Not quite the outcome I need.

So instead of making a CHANGE, I’m making some changes.

Little “c”.  And plural.

For me, I’m talking about things that make me feel better about myself.  Bringing me back to me.

Like wearing my contacts again after 4 years.  My one vanity.

Or maybe taking a shower every day.  Ignoring the dishes while I have my coffee hot, not re-microwaved for the fourth time.

Wearing socks that match.  Getting dressed.  Taking the long way home when someone else is with the kids.

Saying “yes” when a friend asks to go out for a drink after the kids are asleep.  Saying “no” to volunteering too much.

Watching a show like “Downton Abbey” so I can feel “in the know”, even though there are 3 baskets of laundry to put away.

To the average person, these may seem really silly.  Like really, who can’t match their socks and shower every day?

Um, me.  Right now these are huge achievements for me.

Little little changes.  Baby steps.  Big emotional payoff.

I can do these things.

And once I feel better – feel accomplished – then I can take on the bigger changes.  The ones with a capital “C”.

One step at a time.

And I am no longer drowning.

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Come check out our Facebook page where we are cheering people on every day with the changes and CHANGES parents are making.  Things like:

“I am going out with some neighborhood moms tomorrow night.”

“Today I took a shower so long, that I ran out of hot water! I can’t remember the last time I did that!”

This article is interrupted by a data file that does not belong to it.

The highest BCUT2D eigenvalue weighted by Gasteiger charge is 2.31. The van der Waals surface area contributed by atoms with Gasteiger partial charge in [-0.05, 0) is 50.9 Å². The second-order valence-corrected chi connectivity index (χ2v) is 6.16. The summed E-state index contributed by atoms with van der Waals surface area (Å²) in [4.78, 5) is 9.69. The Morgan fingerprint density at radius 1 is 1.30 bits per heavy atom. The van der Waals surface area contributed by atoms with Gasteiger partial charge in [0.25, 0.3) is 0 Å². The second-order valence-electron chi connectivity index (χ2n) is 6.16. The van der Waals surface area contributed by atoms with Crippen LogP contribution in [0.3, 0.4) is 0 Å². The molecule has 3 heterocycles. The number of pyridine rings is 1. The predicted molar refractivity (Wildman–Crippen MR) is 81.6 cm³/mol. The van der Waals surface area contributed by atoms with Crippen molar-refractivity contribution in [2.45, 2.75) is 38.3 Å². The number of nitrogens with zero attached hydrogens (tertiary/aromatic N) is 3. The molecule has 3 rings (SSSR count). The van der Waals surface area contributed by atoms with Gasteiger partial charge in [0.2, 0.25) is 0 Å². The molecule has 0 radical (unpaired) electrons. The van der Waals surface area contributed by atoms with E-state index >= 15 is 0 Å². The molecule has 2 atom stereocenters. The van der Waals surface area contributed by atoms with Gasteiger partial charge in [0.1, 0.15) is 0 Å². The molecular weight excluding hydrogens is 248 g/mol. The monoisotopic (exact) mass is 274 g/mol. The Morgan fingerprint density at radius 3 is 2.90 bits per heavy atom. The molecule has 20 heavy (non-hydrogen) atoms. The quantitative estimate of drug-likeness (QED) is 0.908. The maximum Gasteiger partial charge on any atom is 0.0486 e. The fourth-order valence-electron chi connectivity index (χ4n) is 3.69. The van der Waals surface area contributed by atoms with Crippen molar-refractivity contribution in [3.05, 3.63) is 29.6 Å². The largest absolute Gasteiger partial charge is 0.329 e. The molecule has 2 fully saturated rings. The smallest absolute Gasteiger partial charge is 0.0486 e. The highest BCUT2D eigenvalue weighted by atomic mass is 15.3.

“Putting my favorite pajama pants on, wrapping up like a burrito in my favorite blanket and putting my oxygen mask on.”

“My 02 moment: shopping for myself by myself, and not at the grocery store.”

“This is why I play roller derby. There is nothing more therapeutic than hitting your friends for a couple of hours.”

“finding time to work out, makes me feel better about myself, so i’m not so flustered at home!”

“Just took an intense, hilly hike for about 40 minutes. Worked up a good sweat.”

“Today I am going to take a short nap. It has been an excessively long day.”

What will you share with us today?  What will can you change that will help you feel like…you?

I’ve been thinking ’bout catching a train
Leave my phone machine by the radar range
Hello it’s me, I’m not at home
If you’d like to reach me, leave me alone

A change would do you good
A change would do you good
Hello, it’s me, I’m not at home
If you’d like to reach me, leave me alone” – A Change (Would Do You Good)

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Taking Care of Yourself

by Elise, Raising Asperger’s Kids